Green light can reduce pain by affecting the brain

(ORDO NEWS) — Scientists have found that the color green triggers the release of a signaling molecule that activates opioid receptors in the brains of mice, leading to a significant reduction in pain.

While this study has yet to be tested in humans, the findings draw attention to previous studies showing that simply looking at the color green is enough to alleviate discomfort.

Recent studies have shown that green evokes positive emotions and reduces pain in people suffering from chronic migraine and fibromyalgia.

However, scientists still have not been able to explain how the contemplation of green light produces such a calming effect.

The authors of the study experimented with mice that were used to study the course of arthritis. Initial tests showed that exposure to green light reduced “pain responses,” indicating that the color did indeed help the rodents feel more at ease.

To find out which photoreceptors in the animal retina are responsible for this effect, the researchers first destroyed the receptor cells in mouse cones that capture colored light and found that this completely blocked the pain-relieving power of green light.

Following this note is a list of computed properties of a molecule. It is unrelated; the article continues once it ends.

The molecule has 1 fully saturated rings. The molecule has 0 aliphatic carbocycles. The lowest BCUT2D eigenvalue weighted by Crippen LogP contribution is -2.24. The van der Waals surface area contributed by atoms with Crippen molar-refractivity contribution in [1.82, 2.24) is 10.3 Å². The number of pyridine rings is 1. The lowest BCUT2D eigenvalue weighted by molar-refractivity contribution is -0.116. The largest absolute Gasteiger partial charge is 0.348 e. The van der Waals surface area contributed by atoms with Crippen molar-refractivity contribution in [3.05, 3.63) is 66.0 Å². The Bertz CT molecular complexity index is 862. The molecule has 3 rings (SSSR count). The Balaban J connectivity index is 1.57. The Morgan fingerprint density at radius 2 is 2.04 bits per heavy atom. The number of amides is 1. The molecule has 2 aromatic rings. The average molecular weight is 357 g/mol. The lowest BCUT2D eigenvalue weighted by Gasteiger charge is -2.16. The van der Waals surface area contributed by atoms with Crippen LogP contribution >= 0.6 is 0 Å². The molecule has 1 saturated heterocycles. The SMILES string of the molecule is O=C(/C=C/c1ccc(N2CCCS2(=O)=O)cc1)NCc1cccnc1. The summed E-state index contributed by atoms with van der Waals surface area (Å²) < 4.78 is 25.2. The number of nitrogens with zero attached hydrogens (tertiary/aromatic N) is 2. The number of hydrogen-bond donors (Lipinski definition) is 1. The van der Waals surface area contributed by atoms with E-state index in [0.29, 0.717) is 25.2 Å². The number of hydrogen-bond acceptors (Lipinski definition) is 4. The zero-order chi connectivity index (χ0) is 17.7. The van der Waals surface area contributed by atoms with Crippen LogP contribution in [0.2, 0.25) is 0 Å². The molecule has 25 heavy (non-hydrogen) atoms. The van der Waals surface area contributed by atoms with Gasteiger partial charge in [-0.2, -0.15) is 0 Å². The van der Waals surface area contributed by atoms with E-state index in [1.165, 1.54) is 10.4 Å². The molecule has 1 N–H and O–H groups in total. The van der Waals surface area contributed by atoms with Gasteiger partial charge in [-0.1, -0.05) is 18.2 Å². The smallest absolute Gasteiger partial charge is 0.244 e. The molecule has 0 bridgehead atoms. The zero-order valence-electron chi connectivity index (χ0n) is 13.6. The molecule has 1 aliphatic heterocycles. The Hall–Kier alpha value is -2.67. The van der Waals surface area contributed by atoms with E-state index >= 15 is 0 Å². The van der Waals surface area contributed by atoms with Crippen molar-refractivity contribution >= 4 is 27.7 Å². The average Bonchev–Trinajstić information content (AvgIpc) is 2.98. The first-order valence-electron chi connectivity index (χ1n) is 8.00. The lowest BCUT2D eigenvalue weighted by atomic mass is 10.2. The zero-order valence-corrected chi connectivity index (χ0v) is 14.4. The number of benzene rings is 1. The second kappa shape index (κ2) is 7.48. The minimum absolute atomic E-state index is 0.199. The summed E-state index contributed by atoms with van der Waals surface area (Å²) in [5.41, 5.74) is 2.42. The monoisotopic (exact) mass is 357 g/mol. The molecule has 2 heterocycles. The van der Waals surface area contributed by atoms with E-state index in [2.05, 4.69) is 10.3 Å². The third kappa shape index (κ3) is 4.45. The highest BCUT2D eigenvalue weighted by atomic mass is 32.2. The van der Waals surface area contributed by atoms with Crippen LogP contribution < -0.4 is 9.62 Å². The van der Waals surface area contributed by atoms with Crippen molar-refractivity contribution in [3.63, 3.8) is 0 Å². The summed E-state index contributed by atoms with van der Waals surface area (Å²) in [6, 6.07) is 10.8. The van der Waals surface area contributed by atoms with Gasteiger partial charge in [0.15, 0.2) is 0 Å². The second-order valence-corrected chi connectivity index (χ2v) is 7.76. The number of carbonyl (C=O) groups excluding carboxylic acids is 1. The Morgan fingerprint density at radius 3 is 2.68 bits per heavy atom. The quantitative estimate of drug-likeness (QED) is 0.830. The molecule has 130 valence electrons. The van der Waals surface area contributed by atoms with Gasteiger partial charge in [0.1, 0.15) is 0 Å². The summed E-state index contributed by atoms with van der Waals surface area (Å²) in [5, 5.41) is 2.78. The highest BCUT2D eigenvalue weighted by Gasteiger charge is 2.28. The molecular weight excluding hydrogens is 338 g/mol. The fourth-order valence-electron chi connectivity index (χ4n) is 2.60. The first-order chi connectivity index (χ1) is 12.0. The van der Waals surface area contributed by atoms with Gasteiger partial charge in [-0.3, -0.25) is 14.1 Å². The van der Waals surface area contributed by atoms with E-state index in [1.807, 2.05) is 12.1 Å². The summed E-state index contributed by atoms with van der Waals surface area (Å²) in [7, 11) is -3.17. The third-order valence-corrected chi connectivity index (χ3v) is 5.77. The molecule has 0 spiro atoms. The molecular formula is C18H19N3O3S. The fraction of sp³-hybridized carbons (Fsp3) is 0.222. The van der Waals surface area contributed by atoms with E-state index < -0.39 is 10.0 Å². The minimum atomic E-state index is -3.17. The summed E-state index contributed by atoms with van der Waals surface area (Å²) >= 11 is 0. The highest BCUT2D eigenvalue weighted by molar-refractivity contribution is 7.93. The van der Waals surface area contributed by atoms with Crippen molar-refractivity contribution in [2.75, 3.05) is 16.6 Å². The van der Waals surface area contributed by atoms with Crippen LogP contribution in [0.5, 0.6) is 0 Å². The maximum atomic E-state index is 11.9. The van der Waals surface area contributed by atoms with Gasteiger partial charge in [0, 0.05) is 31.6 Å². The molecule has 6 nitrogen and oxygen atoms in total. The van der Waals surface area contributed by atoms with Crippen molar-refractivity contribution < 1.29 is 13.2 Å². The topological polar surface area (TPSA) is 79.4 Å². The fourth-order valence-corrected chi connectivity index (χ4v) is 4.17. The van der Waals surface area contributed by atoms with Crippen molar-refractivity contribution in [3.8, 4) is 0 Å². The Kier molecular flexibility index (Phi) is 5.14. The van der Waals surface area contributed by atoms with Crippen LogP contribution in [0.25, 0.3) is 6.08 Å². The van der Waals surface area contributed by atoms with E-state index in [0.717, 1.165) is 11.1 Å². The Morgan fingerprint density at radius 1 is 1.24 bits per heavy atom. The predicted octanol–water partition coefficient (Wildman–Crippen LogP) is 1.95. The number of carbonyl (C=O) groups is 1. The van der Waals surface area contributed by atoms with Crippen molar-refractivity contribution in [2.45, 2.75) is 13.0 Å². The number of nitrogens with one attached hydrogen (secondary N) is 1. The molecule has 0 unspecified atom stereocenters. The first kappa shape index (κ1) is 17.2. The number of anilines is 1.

However, removing the rod receptors, which respond to black and white, only partially eliminated this analgesic effect.

Blocking a third type of receptor, called light-sensitive retinal ganglion cells (ipRGCs), did not reduce the effect of green light, leading scientists to conclude that the calming effects of green light are primarily mediated by cones.

The authors of the study then tried to identify the neural pathways that convert the signals sent by the cones to relieve pain.

Imaging experiments have shown that once green light has been detected by these cones, a stream of information is relayed to the ventral lateral geniculate nucleus (vLGN), which is located in a key brain structure called the thalamus.

The neurons in the vLGN then communicate with the spinal cord nucleus (DRN), which plays a central role in pain control.

Digging a little deeper, the researchers found that the interaction between vLGN and DRN was mediated by the PENK signaling protein.

Importantly, PENK is later converted to ENK, which binds to opioid receptors in the DRN.

So the researchers repeated their experiments in mice that did not have the ability to make these proteins, and found that green light provided absolutely no pain relief for these rodents.

Similarly, blocking opioid receptors in normal mice also abolished the analgesic effect of green.

Overall, the results suggest that green light relieves pain by stimulating cones, which then initiate a signaling pathway leading to activation of opioid receptors in the DRN.

Although it is unclear whether a similar mechanism underlies the analgesic effects of green light in humans. The authors of the study concluded that this signaling pathway could be used to reduce pain.

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